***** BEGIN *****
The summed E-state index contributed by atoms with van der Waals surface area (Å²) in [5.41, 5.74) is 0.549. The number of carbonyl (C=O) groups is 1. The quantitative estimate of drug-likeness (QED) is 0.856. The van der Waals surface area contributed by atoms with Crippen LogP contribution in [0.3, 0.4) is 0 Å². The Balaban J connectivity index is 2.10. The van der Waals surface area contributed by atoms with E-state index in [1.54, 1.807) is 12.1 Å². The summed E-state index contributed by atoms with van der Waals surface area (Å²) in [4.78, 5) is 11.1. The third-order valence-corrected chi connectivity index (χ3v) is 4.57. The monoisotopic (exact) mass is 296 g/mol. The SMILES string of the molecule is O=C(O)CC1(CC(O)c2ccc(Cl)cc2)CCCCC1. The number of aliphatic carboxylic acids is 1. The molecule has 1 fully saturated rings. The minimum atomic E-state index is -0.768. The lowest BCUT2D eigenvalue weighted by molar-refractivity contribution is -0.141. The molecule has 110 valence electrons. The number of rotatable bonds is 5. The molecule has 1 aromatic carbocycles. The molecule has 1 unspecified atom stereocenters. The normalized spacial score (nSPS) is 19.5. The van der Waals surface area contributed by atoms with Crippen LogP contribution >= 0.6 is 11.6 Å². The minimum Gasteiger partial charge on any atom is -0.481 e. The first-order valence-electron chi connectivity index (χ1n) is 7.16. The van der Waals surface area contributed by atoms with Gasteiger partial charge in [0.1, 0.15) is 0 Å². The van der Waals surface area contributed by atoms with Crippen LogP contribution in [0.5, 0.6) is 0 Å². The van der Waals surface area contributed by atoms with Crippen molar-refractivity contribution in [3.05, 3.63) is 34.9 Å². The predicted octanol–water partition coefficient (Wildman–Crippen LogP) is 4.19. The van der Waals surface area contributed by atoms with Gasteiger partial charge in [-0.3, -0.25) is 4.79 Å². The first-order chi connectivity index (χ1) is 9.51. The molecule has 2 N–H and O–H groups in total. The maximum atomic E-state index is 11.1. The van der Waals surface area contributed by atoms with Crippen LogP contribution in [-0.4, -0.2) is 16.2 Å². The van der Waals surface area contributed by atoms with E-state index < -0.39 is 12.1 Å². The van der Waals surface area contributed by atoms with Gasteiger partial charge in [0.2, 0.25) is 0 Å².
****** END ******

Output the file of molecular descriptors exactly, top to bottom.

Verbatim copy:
The summed E-state index contributed by atoms with van der Waals surface area (Å²) in [5.41, 5.74) is 0.549. The number of carbonyl (C=O) groups is 1. The quantitative estimate of drug-likeness (QED) is 0.856. The van der Waals surface area contributed by atoms with Crippen LogP contribution in [0.3, 0.4) is 0 Å². The Balaban J connectivity index is 2.10. The van der Waals surface area contributed by atoms with E-state index in [1.54, 1.807) is 12.1 Å². The summed E-state index contributed by atoms with van der Waals surface area (Å²) in [4.78, 5) is 11.1. The third-order valence-corrected chi connectivity index (χ3v) is 4.57. The monoisotopic (exact) mass is 296 g/mol. The SMILES string of the molecule is O=C(O)CC1(CC(O)c2ccc(Cl)cc2)CCCCC1. The number of aliphatic carboxylic acids is 1. The molecule has 1 fully saturated rings. The minimum atomic E-state index is -0.768. The lowest BCUT2D eigenvalue weighted by molar-refractivity contribution is -0.141. The molecule has 110 valence electrons. The number of rotatable bonds is 5. The molecule has 1 aromatic carbocycles. The molecule has 1 unspecified atom stereocenters. The normalized spacial score (nSPS) is 19.5. The van der Waals surface area contributed by atoms with Crippen LogP contribution >= 0.6 is 11.6 Å². The minimum Gasteiger partial charge on any atom is -0.481 e. The first-order valence-electron chi connectivity index (χ1n) is 7.16. The van der Waals surface area contributed by atoms with Gasteiger partial charge in [0.1, 0.15) is 0 Å². The van der Waals surface area contributed by atoms with Crippen LogP contribution in [0.5, 0.6) is 0 Å². The van der Waals surface area contributed by atoms with Crippen molar-refractivity contribution in [3.05, 3.63) is 34.9 Å². The predicted octanol–water partition coefficient (Wildman–Crippen LogP) is 4.19. The van der Waals surface area contributed by atoms with Gasteiger partial charge in [-0.3, -0.25) is 4.79 Å². The first-order chi connectivity index (χ1) is 9.51. The molecule has 2 N–H and O–H groups in total. The maximum atomic E-state index is 11.1. The van der Waals surface area contributed by atoms with Crippen LogP contribution in [-0.4, -0.2) is 16.2 Å². The van der Waals surface area contributed by atoms with E-state index < -0.39 is 12.1 Å². The van der Waals surface area contributed by atoms with Gasteiger partial charge in [0.2, 0.25) is 0 Å².